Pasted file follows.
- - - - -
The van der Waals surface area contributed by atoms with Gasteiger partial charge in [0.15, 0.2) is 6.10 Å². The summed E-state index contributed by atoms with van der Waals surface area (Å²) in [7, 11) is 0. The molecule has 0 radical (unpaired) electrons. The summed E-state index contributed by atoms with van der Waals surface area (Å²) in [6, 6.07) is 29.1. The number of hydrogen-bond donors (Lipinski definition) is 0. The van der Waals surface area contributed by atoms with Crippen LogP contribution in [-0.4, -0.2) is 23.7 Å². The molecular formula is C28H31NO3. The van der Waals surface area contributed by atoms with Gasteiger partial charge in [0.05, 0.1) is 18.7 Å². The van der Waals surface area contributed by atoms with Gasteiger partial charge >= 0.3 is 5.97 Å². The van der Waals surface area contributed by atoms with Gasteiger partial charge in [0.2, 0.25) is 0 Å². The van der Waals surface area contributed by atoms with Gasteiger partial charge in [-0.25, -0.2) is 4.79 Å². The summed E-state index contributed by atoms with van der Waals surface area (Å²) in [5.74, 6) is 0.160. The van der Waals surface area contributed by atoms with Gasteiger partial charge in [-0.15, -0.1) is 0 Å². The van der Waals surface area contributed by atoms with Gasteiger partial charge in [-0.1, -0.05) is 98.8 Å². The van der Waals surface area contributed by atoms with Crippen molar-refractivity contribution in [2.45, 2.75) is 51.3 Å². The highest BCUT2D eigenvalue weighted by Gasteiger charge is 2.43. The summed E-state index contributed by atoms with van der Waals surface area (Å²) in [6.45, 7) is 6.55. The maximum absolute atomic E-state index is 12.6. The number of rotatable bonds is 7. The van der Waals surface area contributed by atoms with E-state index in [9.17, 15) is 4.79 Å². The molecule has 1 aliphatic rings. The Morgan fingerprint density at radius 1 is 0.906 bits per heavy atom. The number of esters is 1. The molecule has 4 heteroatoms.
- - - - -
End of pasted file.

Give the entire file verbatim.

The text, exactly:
The van der Waals surface area contributed by atoms with Gasteiger partial charge in [0.15, 0.2) is 6.10 Å². The summed E-state index contributed by atoms with van der Waals surface area (Å²) in [7, 11) is 0. The molecule has 0 radical (unpaired) electrons. The summed E-state index contributed by atoms with van der Waals surface area (Å²) in [6, 6.07) is 29.1. The number of hydrogen-bond donors (Lipinski definition) is 0. The van der Waals surface area contributed by atoms with Crippen LogP contribution in [-0.4, -0.2) is 23.7 Å². The molecular formula is C28H31NO3. The van der Waals surface area contributed by atoms with Gasteiger partial charge in [0.05, 0.1) is 18.7 Å². The van der Waals surface area contributed by atoms with Gasteiger partial charge >= 0.3 is 5.97 Å². The van der Waals surface area contributed by atoms with Gasteiger partial charge in [0.2, 0.25) is 0 Å². The van der Waals surface area contributed by atoms with Gasteiger partial charge in [-0.25, -0.2) is 4.79 Å². The summed E-state index contributed by atoms with van der Waals surface area (Å²) in [5.74, 6) is 0.160. The van der Waals surface area contributed by atoms with Gasteiger partial charge in [-0.15, -0.1) is 0 Å². The van der Waals surface area contributed by atoms with Gasteiger partial charge in [-0.1, -0.05) is 98.8 Å². The van der Waals surface area contributed by atoms with Crippen molar-refractivity contribution in [2.45, 2.75) is 51.3 Å². The highest BCUT2D eigenvalue weighted by Gasteiger charge is 2.43. The summed E-state index contributed by atoms with van der Waals surface area (Å²) in [6.45, 7) is 6.55. The maximum absolute atomic E-state index is 12.6. The number of rotatable bonds is 7. The van der Waals surface area contributed by atoms with E-state index in [9.17, 15) is 4.79 Å². The molecule has 1 aliphatic rings. The Morgan fingerprint density at radius 1 is 0.906 bits per heavy atom. The number of esters is 1. The molecule has 4 heteroatoms.